There are few men in football as flamboyant as Paul Pogba and with good reason. Now that he is at Adidas he will be more than just a shirt-seller.
The flashy Frenchman only turned 23 this week but it feels as if he has been at the forefront of Europe’s elite for far longer than his age might suggest. A prized asset of Juventus and one of the most coveted young footballers in the world, it’s not just clubs that have been keen for Pogba’s signature. Adidas and Nike have been courting the young Frenchman for years and now the long rumoured deal with Adidas has been confirmed, While it may not be as lucrative as Lionel Messi’s tie-up, Adidas and Pogba look like a match made in heaven.
It’s understood that part of what swayed the footballer over to the three stripes were the assurances he was given that he would be allowed to leave his mark on the brand rather than it be the other round. Pogba hinted as much when he said “we are united by our passions and values. We have the same vibes on and off the field”. Those “vibes” will be what Adidas gives its football marketing more swagger in its ongoing efforts to be more provocative and in-tune with the evolving culture around the game.
“Paul is one of the most in-demand players in the world at the moment, creating hype on and off the pitch with his inimitable swagger,” said Florian Alt, senior director of global brand communications at Adidas Football. “Paul is an inspiration to young footballers around the world and we are excited for what the future holds.”
Inevitably this will mean relinquishing some creative control, though the brand has shown a willingness to do that if the star has the mass appeal to make the trade-off worthwhile. The success of the Kanye West Yeezy clothing range has unquestionably paid off in the US where it has propelled awareness of the brand. And the collaboration with Pogba will look to recycle some of these lessons; the Juventus midfielder’s creative flair extends far beyond the confines the pitch as was immediately obvious at the 2015 Ballon d'or ceremony.
Pogba represents an ideal fit for Adidas now. He is a master of his craft but more importantly for the brand’s marketers he is the embodiment of individualism which is a huge appeal to young audiences. Adidas has admitted it needs to work harder to reflect how people view and discuss the beautiful game now, bringing personality and dynamism to its marketing that’s been noticeably lacking from parts of its communications in recent years.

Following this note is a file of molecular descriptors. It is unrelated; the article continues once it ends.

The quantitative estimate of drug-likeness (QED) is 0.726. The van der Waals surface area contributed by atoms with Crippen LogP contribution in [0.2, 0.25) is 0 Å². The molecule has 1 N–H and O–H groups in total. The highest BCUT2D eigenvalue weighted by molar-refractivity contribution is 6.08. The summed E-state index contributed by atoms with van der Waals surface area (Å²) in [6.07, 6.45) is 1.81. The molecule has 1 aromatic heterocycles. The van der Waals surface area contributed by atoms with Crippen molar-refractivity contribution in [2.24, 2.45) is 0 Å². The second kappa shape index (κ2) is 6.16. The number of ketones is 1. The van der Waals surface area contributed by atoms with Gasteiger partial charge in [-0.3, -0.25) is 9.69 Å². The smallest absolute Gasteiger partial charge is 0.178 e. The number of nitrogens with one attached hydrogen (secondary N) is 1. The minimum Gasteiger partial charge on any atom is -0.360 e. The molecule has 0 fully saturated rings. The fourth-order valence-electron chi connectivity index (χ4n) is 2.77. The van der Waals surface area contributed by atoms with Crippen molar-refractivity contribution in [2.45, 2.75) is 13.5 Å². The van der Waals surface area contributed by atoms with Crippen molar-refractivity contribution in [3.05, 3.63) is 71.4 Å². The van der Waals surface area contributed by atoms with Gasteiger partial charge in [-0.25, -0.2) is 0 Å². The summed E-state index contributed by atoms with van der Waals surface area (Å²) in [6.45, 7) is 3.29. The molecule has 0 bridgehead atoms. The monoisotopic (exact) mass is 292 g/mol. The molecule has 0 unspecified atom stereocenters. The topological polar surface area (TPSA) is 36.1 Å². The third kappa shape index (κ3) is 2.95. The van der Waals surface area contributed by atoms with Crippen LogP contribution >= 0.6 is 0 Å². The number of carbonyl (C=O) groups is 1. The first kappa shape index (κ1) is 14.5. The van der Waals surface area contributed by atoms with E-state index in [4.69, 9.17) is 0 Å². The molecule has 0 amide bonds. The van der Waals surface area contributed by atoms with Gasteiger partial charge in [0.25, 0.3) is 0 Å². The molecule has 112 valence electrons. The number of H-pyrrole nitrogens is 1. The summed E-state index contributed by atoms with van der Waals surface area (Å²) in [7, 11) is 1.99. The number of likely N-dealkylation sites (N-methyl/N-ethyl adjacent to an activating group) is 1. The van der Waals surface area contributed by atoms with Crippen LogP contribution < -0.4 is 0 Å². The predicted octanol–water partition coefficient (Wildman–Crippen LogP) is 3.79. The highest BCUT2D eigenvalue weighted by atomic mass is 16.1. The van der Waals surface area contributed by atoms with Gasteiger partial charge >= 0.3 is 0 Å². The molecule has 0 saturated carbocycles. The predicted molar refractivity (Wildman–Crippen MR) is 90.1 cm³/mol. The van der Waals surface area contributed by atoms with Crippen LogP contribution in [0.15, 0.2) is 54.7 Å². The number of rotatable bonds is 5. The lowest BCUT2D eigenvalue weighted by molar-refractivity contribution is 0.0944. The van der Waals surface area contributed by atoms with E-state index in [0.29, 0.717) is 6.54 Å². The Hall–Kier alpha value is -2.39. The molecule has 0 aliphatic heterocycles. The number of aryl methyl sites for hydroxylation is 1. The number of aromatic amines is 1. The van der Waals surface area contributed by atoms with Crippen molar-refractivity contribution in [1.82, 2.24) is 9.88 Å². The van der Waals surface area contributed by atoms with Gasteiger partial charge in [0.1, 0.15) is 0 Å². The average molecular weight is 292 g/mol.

Business development director at Pitch, Paul McCormick, described Pogba as “a marketer’s dream who showcases all that is great about the beautiful game – skill, pace, personality and power”.
“By declaring that he has signed for Adidas because they have the same shared ambition as him and will allow him to explore new creative frontiers, the message to his audience is that Adidas is the brand for free-thinking, creative footballers and people.”
Pogba’s appeal with younger audiences will allow Adidas to make the most of what McCormick describes as a “crossover athlete” and will likely lead to many collaborations which explore his interests in sport, music and style.
Alex Coulson, executive director at Sport Industry Group, said the partnership would likely produce a number of "headline grabbing campaigns". He said the brand’s success is rooted in its desire to “find new ways to talk with consumers and in a language they understand”.
Fans saw that with 'There will be haters' a campaign that was built on an in depth knowledge of its target audience's world and was a brave decision to take. "The fact that Adidas was awarded the 2015 Brand of the Year and has five shortlisted entries at this year's BT Sport Industry Awards is no small feat, it's testament to the brand's fresh, creative and daring approach.”
But with Pogba, Adidas had to work hard to secure its star signing. Prime Time Sport’s chief executive, Esteve Calzada, attributed the drawn out negotiations between Adidas and Pogba as “mainly money driven”.
He said: “Mino Raiola, his agent, has been pushing for as much money as possible because it was the right time.”
According to Calzada a combination of factors other than creativity helped formulate the deal.
“He’s youth, playing for a big team, playing in a big league, the Euros approaching and his media appeal mean brands want to associate with him.”
While money is clearly a driving force behind this deal it did not pave the way to the two parties meeting. Brands are becoming increasingly conscious about which sports personalities they align themselves with and the swiftness with which they will drop a major ambassador in light of any negative publicity, such has been the case with Nike and Maria Sharapova, illustrates these increasingly complex relationships.
In Pogba, Adidas has found a fitting partner who echoes the brand's ethos of bold individualism and with that it will continue to be relevant to young audiences keen to feel a sense of individualism in the brands they associate with.